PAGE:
4. When you run focus on pushing your hips forward, almost so your hips are the furthest foward part of your body. In reality you will still be leaning foward (don’t lean back), but your back will be straight instead of curved and you’ll be engaging your core and glutes. Always focus on posture, ditch the headphones :slight_smile:

  5. New shoes might be in order.

I didn’t have the problem before lifting either. Seems to be a pretty strong correlation between lifting and this back problem…


I’m in the same boat as a lot of the guys here. My lower back gets really tight when I run more than half a mile. I’ve always attributed it to a few things like muscle imbalances or that my legs are uneven lengths.

It’s good to hear that I’m not the only one with the problem. I’m interested to see if anyone has gotten better from extra stretching or hamstring work.

Well the results are in…Much less ME lower and cutting lower lifting body volume have helped. I also think I have become accustomed just by running more often.

Stretching hamstrings extra helps, also.

I had the same lower back problem until I started foam rolling and working on activating/strengthening the glutes. I dont know if it was just one of those things or a combination, but I can now run pain free.

Dont think you have strong glutes just because you squat and deadlift. I could dl heavy, but I finally figured out that my glutes suck and was a source of back pain for me.

Dude I feel so bad for you. I hated training for a PFT my back and shins started burning about about a half mile. I haven’t run more than a mile since I got out. I never had any problems until I started putting on mass. Boot camp I was 150 and could run great…When I got out I was about 185 and in great shape, but squadron PT and the PFT sucked. I hope you find a way to fix it. Good luck

I hope to tackle this in a future article (sort of), but what it comes down to is that efficient endurance running is in many respects dependent on limb proportions and body mass distribution.

Without going into too much detail, in someone ‘built to run’ the head and the arms counterbalance each other. This acts as a natural shock absorber and balancing mechanism for the upper body, meaning the back has to do a lot less work in maintaining a properly curved spine, holding up the shoulders, and head.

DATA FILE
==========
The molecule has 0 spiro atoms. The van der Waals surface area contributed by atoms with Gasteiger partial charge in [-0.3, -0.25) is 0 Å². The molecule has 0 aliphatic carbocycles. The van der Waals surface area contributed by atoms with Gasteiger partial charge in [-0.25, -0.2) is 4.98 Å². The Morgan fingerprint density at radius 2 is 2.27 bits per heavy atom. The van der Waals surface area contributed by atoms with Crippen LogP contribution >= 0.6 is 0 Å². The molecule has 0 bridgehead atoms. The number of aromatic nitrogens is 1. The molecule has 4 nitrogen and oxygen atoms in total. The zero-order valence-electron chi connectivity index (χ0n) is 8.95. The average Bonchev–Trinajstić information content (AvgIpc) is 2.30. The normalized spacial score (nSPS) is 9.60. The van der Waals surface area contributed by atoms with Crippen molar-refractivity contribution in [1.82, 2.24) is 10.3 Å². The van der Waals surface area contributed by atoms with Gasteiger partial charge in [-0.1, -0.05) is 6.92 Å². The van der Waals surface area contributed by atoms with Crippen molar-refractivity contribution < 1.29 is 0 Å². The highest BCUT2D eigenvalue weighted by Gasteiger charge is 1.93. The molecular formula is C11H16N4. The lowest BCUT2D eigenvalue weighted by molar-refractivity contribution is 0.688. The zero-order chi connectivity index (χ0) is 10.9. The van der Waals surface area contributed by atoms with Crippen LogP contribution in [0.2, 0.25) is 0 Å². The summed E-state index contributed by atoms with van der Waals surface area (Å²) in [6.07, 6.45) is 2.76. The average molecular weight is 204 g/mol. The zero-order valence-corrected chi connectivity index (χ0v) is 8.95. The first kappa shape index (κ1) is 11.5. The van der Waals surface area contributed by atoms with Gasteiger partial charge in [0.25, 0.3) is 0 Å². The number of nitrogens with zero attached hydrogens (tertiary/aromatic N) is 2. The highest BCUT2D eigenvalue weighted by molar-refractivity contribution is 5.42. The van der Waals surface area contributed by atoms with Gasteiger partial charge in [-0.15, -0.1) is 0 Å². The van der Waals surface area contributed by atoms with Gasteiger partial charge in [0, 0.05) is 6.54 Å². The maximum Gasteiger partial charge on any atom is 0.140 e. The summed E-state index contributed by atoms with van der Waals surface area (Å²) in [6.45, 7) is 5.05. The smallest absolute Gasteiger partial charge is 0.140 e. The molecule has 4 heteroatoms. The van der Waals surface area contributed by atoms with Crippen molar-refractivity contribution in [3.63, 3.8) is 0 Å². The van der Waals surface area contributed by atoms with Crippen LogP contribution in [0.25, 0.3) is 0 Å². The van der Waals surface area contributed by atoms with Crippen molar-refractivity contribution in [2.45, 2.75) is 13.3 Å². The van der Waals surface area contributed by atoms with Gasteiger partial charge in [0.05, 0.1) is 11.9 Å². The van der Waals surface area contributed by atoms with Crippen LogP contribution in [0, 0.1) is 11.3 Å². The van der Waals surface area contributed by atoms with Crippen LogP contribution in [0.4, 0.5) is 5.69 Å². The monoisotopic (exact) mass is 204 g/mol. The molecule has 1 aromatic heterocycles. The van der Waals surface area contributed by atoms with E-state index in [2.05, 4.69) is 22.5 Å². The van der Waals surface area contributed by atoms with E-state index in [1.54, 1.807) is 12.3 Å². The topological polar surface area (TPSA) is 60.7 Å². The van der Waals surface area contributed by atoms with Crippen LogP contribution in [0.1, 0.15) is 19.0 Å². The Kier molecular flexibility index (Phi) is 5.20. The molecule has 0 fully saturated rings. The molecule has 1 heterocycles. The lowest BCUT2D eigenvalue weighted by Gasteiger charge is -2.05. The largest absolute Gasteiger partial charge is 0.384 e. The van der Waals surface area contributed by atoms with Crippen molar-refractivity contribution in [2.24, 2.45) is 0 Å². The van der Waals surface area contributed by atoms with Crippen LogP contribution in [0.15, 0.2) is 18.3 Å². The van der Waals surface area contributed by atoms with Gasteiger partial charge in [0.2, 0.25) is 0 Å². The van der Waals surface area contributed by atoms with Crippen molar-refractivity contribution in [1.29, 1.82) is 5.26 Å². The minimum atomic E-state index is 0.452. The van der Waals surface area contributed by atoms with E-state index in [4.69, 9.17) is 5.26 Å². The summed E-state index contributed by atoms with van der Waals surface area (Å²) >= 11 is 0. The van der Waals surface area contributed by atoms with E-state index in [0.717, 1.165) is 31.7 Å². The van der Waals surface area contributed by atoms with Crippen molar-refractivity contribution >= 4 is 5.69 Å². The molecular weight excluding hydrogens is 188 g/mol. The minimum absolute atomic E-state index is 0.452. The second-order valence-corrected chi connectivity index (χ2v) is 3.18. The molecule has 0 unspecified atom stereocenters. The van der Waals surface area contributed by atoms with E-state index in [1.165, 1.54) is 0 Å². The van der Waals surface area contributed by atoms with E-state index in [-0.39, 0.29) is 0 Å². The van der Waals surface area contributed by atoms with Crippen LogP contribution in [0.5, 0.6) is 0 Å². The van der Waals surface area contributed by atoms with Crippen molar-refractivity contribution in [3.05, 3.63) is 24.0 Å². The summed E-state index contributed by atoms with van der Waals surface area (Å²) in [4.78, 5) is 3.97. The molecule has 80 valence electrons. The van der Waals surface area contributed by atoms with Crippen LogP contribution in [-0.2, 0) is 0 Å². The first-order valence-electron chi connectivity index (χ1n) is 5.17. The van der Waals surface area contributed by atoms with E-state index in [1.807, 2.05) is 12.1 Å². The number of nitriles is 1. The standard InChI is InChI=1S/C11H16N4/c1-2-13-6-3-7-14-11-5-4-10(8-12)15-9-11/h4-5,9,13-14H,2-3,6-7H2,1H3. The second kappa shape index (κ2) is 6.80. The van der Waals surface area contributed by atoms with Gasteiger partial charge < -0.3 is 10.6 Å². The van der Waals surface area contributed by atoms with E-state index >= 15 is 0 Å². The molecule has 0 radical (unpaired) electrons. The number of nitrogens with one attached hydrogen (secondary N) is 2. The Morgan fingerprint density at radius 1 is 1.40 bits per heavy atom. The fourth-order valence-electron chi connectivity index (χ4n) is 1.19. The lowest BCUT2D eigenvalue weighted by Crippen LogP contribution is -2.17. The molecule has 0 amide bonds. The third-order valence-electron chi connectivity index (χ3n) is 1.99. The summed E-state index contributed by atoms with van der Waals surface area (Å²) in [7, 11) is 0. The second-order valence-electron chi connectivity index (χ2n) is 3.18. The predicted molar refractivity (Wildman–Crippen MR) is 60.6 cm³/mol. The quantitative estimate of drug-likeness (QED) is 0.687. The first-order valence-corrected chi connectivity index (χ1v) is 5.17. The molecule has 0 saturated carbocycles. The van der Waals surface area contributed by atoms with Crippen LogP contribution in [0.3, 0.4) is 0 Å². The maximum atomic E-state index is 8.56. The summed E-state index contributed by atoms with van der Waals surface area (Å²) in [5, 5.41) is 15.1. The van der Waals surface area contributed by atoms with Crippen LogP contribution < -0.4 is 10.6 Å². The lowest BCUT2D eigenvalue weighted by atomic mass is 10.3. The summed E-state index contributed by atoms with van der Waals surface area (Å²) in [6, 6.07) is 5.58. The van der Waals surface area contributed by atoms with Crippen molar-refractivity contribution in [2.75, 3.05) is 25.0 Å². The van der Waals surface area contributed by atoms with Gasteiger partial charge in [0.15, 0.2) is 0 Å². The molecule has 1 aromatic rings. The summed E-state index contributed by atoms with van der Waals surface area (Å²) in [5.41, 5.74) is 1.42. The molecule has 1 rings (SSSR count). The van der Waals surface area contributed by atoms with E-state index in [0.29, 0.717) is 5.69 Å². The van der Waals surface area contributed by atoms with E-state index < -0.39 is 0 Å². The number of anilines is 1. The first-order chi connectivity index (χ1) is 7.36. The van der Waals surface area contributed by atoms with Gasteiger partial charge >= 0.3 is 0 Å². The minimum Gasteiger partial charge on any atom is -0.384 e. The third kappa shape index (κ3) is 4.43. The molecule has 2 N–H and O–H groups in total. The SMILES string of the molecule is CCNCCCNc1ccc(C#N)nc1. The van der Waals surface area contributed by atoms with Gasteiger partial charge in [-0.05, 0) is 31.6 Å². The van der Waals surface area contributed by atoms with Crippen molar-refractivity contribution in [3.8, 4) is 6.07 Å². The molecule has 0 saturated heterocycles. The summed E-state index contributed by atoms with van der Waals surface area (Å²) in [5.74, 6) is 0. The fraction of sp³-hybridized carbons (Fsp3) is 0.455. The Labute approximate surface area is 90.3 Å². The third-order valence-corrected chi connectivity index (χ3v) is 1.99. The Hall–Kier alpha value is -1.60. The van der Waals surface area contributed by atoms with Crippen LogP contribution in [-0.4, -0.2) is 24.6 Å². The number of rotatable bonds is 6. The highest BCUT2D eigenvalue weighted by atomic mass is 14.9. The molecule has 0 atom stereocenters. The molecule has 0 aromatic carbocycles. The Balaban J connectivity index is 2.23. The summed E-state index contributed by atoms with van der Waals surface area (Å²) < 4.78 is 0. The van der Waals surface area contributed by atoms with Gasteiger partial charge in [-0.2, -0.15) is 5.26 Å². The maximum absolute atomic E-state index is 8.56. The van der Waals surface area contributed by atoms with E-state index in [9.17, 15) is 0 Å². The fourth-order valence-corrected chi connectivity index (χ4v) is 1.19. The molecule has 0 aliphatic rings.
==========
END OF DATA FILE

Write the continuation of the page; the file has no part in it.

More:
Your arms weigh too much, your upper body weighs too much, and too much of your muscle is distributed toward your head for you to ever be an efficient runner.

The low back/upper back issue will get better over time as you develop the same type 1 aerobic abilities in those muscles that you need in your legs to run. But your back will always do far, far more work in running than a kenyan’s.

running sucks, just my opinion lol. drink more water. also, eat plenty on bananas for the potassium. this may help. wouldn’t hurt doing a dynamic warmup before hand too!!!

I used to be a recreational ultramarathoner (9:18-52 miles off road, 3:20 regular marathon, 8:26 mile and a half), when i weighed about 20 pounds less. After getting bigger, I had the exact same problem.

Masonator, besides simply running more, here’s what I found helps alleviate this problem for me (5’6, 170):

  1. weigh less
  2. lengthen your stride
  3. keep your hips forward during the run, this has to be constantly kept in your mind.
  4. think tall.

yes, the last three points are the same thing basically.

Also interestingly enough, this problem seems to go away when running in boots and utes. I have no idea why. Good luck!

I agree with alot of things said especially the weight and that it is simply your body trying to get reprogrammed to running.

Think about doing ab work before running and This may limit the amount of stress on the back.

have you been doing deadlifts since you started running?